Consumption of agricultural lime in Arkansas declined significantly during the past seven years. During each of the past four years, lime consumption was lower than any time since 1960. The quantity of lime needed for optimum crop production on Arkansas' soils is estimated to be 2,678,700 metric tons (MT) (3,000,000 tons), based on University of Arkansas soil testing summaries. Since 1980, less than 285,728 MT(320,000 tons) of lime have been used each year. It is the natural tendency for most soils in Arkansas to become more acidic with time. Periodic addition of agricultural limestone, however, can neutralize soil acidity and help to maintain soil productivity. Nitrogen fertilizers, applied for the production of most agricultural crops, may also contribute to the acidification of soils. The annual consumption of acid-forming nitrogen fertilizers in Arkansas increased from approximately 223,225 MT(250,000 tons) during fiscal year 1974-75 to about 392,876 MT(440,000 tons) by fiscal year 1983-84. At least 2.5 times more lime was needed than was used, just to neutralize the residual acidity from acid-forming nitrogen fertilizers alone, during the same period. Shifts in crop hectareages did not account for the magnitude of decline observed in lime consumption. If lime consumption does not increase in the future, and if acid-forming nitrogen fertilizer consumption follows the current increasing trend, soil acidity will cause a decline in the yields of acid-sensitive crops.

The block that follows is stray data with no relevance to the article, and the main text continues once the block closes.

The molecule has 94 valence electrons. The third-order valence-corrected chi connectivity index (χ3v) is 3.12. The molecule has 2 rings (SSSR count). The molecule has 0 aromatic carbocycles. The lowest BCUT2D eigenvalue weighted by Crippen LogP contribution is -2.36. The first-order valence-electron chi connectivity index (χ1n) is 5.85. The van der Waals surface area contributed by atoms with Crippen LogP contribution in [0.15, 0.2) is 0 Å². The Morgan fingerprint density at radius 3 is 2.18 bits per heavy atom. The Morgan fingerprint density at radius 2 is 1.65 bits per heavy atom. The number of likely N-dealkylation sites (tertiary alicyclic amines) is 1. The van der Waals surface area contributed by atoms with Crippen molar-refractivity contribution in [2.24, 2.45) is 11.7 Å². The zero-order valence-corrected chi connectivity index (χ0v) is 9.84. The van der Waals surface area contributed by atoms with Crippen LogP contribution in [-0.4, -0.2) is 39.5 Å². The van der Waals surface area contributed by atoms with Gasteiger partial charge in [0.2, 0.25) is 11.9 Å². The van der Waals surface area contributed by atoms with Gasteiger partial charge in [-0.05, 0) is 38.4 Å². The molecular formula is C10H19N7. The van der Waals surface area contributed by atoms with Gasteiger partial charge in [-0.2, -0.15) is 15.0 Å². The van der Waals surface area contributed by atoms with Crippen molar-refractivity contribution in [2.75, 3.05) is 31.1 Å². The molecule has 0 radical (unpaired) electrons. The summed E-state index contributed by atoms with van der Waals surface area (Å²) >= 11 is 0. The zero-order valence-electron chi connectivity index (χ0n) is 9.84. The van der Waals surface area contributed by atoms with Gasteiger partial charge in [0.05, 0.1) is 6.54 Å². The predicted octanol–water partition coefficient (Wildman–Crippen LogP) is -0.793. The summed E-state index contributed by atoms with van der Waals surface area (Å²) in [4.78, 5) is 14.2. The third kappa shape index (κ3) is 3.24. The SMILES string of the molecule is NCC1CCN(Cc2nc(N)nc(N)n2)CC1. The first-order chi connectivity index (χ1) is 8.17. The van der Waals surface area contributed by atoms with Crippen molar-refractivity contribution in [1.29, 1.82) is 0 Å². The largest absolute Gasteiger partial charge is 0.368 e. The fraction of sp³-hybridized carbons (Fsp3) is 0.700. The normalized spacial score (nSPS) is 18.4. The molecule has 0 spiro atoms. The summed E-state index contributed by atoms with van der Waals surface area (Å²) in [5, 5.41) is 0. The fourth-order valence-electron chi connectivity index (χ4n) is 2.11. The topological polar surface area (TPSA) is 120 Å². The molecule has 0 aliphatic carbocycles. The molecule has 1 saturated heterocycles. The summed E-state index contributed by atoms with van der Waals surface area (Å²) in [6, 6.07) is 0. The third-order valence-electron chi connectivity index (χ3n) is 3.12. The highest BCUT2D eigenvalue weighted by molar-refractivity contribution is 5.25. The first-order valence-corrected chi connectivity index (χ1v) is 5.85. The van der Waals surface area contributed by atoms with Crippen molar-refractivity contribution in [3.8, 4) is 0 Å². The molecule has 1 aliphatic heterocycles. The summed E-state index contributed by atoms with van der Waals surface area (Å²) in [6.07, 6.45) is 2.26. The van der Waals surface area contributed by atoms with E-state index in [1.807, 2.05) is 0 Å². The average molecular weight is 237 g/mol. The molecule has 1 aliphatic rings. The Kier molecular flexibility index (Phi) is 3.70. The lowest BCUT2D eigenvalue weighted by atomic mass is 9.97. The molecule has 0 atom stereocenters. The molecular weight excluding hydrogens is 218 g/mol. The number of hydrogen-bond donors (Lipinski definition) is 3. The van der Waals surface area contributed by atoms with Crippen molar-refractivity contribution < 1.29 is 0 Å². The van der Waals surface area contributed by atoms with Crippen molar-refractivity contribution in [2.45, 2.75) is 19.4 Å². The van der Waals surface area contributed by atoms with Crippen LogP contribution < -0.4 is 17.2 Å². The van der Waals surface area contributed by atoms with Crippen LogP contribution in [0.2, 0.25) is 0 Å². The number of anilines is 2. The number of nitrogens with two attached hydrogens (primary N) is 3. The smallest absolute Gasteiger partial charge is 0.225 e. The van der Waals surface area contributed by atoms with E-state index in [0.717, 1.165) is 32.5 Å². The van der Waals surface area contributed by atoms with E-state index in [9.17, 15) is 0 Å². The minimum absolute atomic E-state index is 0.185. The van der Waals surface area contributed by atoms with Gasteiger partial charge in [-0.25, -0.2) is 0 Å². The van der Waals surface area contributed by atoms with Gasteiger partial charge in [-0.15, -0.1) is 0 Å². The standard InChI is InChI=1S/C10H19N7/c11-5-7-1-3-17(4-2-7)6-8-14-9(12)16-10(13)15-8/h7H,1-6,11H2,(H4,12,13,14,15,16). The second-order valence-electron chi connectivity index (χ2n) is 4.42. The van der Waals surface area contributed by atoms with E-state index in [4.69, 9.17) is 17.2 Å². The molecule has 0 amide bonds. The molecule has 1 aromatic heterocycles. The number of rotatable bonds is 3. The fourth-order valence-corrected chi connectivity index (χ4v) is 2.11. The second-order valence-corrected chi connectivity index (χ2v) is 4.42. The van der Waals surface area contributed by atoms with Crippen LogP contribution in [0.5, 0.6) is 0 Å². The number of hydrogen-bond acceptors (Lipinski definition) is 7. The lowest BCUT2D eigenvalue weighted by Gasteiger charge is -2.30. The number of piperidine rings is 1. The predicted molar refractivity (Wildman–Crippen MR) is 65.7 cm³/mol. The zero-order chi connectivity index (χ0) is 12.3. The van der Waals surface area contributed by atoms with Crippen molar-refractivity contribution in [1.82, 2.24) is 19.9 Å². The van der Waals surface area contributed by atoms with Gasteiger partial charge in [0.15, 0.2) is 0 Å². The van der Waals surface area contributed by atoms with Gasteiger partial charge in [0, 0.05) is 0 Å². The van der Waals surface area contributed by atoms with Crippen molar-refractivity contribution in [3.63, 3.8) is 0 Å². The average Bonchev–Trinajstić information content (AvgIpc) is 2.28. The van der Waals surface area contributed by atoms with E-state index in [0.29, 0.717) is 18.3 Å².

Snyder, Clifford S. and Chapman, Stanley L.
"Lime Needs and Trends in Arkansas,"
Journal of the Arkansas Academy of Science: Vol. 39
, Article 27.
Available at: http://scholarworks.uark.edu/jaas/vol39/iss1/27